The body is made up of trillions of somatic cells with the capacity to divide into identical daughter cells facilitating organismal growth, repair, and response to the changing environment. This process is called “mitosis.” In the gametes, a different form of cell division occurs called “meiosis.” The outcome of meiosis is the creation of daughter cells, either sperm or egg cells, through reduction division which results in a haploid complement of chromosomes so that on joining with another sex cell at fertilization a new diploid chromosomal complement is restored in the fertilized egg.
Genomic diversity and genetic variation is produced through the process of meiosis due to chromosomal recombination and independent assortment. Each daughter cell created is genetically half-identical to that of its parent cell yet distinctly different from its parent cell and other daughter cells.
The genome is encoded by the chemical sequence of DNA nucleotides within our cells. If stretched from end to end, the DNA in one cell would span about 3 meters. In order to fit into each cell, the DNA is condensed by proteins to create “chromatin,” a complex of DNA and proteins. Somatic human cells contain 23 paired chromosomes or 46 total chromosomes. 46 is considered the “diploid” number (2n), while 23 is considered the “haploid” number (1n), or half the diploid number.
Meiosis is important for creating genomic diversity in a species. It accomplishes this primarily through 2 processes: independent assortment and crossing over (recombination).
There are 2 parts to the cell cycle: interphase and mitosis/meiosis. Interphase can be further subdivided into Growth 1 (G1), Synthesis (S), and Growth 2 (G2). During the G phases, the cell grows by producing various proteins, and during the S phase, the DNA is replicated so that each chromosome contains two identical sister chromatids (c). Mitosis contains 4 phases: prophase, metaphase, anaphase, and telophase.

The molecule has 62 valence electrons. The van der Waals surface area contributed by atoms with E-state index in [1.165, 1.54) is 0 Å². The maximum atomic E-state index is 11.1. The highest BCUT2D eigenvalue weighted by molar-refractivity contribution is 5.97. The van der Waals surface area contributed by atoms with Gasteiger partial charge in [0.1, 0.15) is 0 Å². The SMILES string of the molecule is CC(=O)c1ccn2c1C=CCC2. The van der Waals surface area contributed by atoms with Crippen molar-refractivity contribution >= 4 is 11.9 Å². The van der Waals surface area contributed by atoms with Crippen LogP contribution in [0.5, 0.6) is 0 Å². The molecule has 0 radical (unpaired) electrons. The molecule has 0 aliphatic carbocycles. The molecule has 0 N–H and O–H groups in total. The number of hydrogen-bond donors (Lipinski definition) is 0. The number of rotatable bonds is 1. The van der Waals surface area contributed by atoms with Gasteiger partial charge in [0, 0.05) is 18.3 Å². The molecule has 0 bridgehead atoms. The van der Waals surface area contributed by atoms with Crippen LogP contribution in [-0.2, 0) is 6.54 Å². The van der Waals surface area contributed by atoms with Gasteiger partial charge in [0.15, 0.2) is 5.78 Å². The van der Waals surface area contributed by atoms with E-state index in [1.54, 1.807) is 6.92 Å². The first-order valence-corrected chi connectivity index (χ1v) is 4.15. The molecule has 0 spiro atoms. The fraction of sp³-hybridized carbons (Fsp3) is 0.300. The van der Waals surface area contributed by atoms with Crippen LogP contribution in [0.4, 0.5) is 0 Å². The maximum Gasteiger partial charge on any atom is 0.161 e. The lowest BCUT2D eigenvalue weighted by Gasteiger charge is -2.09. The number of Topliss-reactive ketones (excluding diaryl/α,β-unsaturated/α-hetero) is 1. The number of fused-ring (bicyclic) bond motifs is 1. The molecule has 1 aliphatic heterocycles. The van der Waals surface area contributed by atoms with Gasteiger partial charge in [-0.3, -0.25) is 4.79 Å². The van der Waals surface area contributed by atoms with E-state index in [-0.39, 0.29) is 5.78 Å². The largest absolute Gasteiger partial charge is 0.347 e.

The cell can now enter Interphase where it grows and replicates its DNA in preparation for division, yet again.
Meiosis goes through all 5 phases of the cell cycle twice, with modified mechanisms that ultimately create haploid cells instead of diploid. In sperm cells, the male gametes, meiosis proceeds in the following manner:
There is a brief pause between each round of meiosis providing time for the cell to replenish proteins; however, there is no S phase.
In egg cells, the female gametes, meiosis follows the same general phases with only a slight variation. During telophase I, the cytoplasm divides unequally, creating a larger daughter cell and a smaller polar body. The polar body and the daughter cell both then enter meiosis II. In telophase II, the cytoplasm of the daughter cell again divides unequally and creates a daughter cell and another polar body. In addition, the polar body from meiosis I divides and forms 2 smaller polar bodies. After meiosis is completed, there is one daughter cell (1n, 1c) and 3 polar bodies (1n 1c). The polar bodies disintegrate as they do not have enough cytoplasm and proteins to survive as gametes.
Clinically, errors in meiosis can create many life-threatening outcomes. The most common error of meiosis is nondisjunction, when chromatids fail to separate during either anaphase I or II, creating imbalances in the number of chromosomes in each daughter cell. Most imbalances are incompatible with life, but some will result in viable offspring with a spectrum of developmental disorders. These medical conditions include Down syndrome, Patau syndrome, Edwards syndrome, Klinefelter syndrome, Turner syndrome, Triple X syndrome, and XYY syndrome.
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